I’ve lived in La Cieneguilla for 28 years. For someone born in White Plains, NY who lived in 5 houses before she was 6 and never went west of the Mississippi River until 15 years of age, this is remarkable. Am I enchanted? In German there is a word for my condition: Fernweh. Akin to wanderlust, there is something in my soul that likes to feel like the outsider on a forever frontier. I work in the gap of detached yearning. Like a prayer.
Slowly, I’ve come to realize this place is home.
When beaver moved into the Santa Fe River they felled the cottonwoods planted by WildEarth Guardians in 2008. A handful of farmers downriver complained the dams impeded the flow of the river for irrigation. My project, while at the Santa Fe Art Institute asked ‘can humans and beavers coexist on the stretch of river between the Santa Fe Wastewater Treatment Plant and Cochiti Pueblo, where it joins the Rio Grande? During the project, the beavers appear to have abandoned or been hunted out as the river goes through La Cieneguilla. There are lodges at the topof the watershed in Santa Fe Canyon preserve and at the river’s terminus at Cochiti Pueblo.Why are they not here? They were either hunted out as part of the long standing rancher’s stewardship of water/land management or perhaps the emerging pollutants- pharmaceuticals- in the treated effluent water weakened them.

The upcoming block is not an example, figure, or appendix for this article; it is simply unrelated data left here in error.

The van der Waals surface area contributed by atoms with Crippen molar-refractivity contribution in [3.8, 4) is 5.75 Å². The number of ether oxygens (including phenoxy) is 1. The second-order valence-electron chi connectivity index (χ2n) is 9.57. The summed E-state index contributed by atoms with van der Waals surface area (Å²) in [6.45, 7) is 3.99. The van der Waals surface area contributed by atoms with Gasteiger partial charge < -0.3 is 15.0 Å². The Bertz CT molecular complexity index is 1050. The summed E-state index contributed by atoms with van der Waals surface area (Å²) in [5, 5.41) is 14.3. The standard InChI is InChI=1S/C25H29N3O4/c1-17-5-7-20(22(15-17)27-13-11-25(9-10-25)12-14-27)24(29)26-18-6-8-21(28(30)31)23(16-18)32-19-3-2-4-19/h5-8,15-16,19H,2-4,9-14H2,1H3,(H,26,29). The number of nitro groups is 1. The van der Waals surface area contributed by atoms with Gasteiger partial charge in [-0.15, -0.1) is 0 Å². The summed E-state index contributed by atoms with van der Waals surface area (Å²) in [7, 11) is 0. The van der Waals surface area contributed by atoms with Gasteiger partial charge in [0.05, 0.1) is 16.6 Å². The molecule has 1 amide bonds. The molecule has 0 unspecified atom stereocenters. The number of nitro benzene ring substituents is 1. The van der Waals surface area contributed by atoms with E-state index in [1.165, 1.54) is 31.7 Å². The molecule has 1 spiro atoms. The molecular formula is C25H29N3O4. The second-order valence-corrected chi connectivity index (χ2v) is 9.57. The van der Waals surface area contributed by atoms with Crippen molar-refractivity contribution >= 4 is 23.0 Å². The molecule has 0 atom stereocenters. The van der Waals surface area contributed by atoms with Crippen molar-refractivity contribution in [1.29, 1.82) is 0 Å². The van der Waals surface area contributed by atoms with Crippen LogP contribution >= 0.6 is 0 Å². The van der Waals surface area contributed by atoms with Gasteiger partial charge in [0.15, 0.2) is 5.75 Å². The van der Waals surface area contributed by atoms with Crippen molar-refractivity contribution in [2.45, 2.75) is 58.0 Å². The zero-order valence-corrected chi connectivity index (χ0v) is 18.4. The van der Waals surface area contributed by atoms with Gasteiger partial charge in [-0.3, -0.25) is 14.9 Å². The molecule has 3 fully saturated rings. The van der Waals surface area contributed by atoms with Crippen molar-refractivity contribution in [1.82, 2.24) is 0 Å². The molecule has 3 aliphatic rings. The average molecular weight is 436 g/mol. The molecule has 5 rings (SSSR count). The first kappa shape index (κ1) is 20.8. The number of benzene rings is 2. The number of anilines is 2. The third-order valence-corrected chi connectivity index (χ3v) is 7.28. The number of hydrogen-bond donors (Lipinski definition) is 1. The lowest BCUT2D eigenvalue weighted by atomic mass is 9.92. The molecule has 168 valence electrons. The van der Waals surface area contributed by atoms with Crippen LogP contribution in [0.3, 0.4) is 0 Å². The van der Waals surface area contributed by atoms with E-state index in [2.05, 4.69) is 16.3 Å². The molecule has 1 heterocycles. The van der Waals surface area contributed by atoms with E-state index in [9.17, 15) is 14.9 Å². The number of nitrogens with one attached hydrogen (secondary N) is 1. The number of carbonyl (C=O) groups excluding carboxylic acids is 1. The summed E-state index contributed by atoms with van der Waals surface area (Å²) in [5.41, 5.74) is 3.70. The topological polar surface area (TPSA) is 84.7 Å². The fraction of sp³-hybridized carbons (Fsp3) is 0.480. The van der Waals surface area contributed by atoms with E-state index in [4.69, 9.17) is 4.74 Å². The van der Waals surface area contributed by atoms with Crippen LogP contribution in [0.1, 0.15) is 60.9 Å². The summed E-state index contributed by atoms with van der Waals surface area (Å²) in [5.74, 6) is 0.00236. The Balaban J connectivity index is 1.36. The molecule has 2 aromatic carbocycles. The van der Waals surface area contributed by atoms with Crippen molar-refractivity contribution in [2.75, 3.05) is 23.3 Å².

I joined the Santa Fe River Traditional Communities Collaborative. We are diversity in action- ranchers, artists, farmers, Cochiti Pueblo natives, Spanish land grant inheritors, newcomers, city, county, state and federal employees. I questioned if I had a voice in water rights when I first heard about the beaver controversy.
As a land owner with 3 acres and a domestic well, the project at SFAI/ Water Rights has opened into a broader story of land, land ownership, and the narratives that shape our perception of belonging and protection.